Two of the world’s largest pharmaceutical companies are joining forces to create a coronavirus vaccine – although it may not be available until the end of 2021.

British firm GSK and French multinational Sanofi announced the collaboration in the hope of providing long-lasting immunity to Covid-19 cheaply and on a mass scale.

Their vaccine is one of at least 70 in development across the globe as scientists race to find a way to stop the virus.


Sanofi will contribute its S-protein antigen, based on recombinant DNA technology, which stimulates the production of antibodies for the virus.

GSK will contribute the adjuvant to enhance the immune response so that less antigen is needed, meaning more doses can be made available.

Emma Walmsley, chief executive of GSK, said the aim was to start trials later this year and make it available “for the second half of 2021”.

“This would be a significantly faster time than for normal vaccine development and teams for both companies are starting work on it urgently,” she added.

“We believe that if successful we will be able to make hundreds of millions of doses available annually by the end of next year.”

Ms Walmsley said they were also collaborating on other projects because they believe ”more than one vaccine will be needed” to stop Covid-19.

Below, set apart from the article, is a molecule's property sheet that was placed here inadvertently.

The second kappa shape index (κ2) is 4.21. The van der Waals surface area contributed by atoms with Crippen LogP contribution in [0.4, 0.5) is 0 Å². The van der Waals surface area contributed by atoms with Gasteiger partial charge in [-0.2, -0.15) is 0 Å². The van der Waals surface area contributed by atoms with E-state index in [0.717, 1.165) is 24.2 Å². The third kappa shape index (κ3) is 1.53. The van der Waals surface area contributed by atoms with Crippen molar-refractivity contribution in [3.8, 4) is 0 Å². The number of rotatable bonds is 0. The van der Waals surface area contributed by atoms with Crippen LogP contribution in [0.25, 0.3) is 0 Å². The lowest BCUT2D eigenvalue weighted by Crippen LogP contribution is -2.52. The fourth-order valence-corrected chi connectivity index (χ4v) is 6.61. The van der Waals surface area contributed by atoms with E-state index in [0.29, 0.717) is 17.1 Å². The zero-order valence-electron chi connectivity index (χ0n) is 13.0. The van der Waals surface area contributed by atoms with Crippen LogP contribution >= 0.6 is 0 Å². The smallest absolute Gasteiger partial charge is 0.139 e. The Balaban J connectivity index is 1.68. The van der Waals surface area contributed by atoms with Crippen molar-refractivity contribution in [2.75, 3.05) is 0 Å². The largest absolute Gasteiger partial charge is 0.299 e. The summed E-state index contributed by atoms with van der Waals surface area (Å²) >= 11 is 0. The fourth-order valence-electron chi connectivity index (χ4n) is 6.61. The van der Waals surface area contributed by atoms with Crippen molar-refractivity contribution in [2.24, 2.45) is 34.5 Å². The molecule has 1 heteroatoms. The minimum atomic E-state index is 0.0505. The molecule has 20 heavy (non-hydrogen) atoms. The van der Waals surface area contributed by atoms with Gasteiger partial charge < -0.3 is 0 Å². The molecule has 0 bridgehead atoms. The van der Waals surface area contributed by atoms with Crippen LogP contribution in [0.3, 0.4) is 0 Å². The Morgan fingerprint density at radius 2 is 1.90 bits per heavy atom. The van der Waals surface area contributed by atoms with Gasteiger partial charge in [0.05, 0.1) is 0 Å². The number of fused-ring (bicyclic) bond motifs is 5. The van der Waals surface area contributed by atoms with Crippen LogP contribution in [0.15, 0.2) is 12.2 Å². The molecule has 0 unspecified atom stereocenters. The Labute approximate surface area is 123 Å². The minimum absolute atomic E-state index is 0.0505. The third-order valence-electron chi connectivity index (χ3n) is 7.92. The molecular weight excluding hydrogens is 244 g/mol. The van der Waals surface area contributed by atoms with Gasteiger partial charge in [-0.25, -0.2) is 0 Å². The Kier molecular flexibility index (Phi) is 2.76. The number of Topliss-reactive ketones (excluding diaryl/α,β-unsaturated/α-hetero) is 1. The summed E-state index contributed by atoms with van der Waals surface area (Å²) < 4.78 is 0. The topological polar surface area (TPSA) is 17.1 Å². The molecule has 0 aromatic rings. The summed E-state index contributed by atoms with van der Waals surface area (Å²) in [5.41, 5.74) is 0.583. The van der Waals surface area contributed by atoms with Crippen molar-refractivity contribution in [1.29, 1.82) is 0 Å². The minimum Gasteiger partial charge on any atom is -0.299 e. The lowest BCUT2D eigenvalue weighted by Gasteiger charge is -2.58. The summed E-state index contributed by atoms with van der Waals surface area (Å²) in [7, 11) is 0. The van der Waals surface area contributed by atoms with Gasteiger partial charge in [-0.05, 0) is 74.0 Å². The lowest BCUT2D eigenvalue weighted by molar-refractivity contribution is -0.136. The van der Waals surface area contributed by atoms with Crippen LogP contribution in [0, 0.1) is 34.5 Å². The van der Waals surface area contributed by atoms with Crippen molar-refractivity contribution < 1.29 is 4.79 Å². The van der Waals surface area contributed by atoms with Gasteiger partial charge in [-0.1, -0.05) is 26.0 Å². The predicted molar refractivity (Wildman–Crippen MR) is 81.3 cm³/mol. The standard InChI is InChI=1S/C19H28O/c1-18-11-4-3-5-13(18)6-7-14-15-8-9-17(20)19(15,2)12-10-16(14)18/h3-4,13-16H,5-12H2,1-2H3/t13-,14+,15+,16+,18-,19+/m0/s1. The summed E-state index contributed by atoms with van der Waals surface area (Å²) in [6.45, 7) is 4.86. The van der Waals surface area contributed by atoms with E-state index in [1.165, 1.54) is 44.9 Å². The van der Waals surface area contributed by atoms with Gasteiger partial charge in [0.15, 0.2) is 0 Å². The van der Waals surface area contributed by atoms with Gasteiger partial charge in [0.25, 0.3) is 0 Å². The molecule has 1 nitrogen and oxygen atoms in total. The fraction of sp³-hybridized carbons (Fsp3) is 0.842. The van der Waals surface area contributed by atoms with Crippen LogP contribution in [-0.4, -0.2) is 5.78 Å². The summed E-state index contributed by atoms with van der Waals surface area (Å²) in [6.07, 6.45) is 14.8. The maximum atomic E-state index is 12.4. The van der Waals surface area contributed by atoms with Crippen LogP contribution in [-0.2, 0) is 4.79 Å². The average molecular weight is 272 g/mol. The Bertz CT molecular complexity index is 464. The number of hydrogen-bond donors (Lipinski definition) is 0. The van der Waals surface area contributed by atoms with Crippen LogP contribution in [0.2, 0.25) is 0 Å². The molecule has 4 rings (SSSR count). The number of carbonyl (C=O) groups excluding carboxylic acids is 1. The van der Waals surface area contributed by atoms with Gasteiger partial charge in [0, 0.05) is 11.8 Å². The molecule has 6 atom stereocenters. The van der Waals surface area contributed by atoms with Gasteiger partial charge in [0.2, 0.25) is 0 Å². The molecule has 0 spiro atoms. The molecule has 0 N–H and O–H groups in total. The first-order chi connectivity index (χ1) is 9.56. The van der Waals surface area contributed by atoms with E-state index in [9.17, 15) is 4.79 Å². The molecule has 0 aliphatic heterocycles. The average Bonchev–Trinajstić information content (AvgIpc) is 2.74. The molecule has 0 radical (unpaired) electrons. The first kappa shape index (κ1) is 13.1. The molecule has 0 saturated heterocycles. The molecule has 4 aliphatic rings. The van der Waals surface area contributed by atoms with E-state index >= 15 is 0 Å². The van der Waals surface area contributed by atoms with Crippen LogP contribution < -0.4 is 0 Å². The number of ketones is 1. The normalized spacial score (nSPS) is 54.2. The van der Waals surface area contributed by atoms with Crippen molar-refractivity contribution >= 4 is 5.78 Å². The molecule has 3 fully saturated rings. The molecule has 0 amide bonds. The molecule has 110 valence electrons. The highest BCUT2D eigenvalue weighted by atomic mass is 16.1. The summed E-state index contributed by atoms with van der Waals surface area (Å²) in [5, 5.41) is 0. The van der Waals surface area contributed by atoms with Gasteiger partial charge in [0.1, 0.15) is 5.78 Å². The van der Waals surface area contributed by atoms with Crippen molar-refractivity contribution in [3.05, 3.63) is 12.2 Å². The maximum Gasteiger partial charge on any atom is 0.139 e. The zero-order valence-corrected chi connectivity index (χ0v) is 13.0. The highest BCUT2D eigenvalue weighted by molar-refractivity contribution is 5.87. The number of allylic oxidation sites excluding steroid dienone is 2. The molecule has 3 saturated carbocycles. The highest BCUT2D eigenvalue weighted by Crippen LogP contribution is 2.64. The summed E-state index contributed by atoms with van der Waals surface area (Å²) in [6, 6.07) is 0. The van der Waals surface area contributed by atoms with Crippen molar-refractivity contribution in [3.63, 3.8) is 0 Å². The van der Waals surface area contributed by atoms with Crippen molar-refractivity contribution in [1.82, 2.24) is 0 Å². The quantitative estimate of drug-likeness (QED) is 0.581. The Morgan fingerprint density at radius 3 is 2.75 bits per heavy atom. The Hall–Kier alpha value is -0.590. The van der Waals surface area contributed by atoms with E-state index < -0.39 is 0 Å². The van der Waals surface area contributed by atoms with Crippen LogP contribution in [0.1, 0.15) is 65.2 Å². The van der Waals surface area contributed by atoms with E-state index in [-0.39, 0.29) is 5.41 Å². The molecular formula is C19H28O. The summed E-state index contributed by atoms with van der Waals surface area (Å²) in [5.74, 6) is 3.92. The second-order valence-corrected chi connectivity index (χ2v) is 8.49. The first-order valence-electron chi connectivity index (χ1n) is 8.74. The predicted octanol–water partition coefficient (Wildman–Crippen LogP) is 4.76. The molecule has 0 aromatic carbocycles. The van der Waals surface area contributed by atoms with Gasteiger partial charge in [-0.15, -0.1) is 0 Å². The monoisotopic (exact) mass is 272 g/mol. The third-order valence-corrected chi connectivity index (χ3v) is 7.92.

Paul Hudson, chief executive of Sanofi, said: “As the world faces this unprecedented global health crisis, it is clear that no one company can go it alone.

“That is why Sanofi is continuing to complement its expertise and resources with our peers, such as GSK, with the goal to create and supply sufficient quantities of vaccines that will help stop this virus.”

Last week the World Health Organisation (WHO) compiled a list of the 70 potential vaccines being developed worldwide.

Three candidates in China and the US are making the fastest progress. One of those, developed by CanSino and the Beijing Institute of Biotechnology, has already published results from testing of the vaccine on patients.

Another made in the US by the National Institutes of Health (NIH) and Moderna Inc is not far behind. NIH infectious disease chief Dr Anthony Fauci said there were ”no red flags” so far and he hoped the next, larger phase of testing could begin around June.

Dozens of other vaccines, using a variety of different approaches, are in the pre-clinical evaluation stage, which involves testing on non-human subjects.

However the WHO has warned that a vaccine for coronavirus is unlikely to be available for at least 12 months.

Additional reporting by agencies

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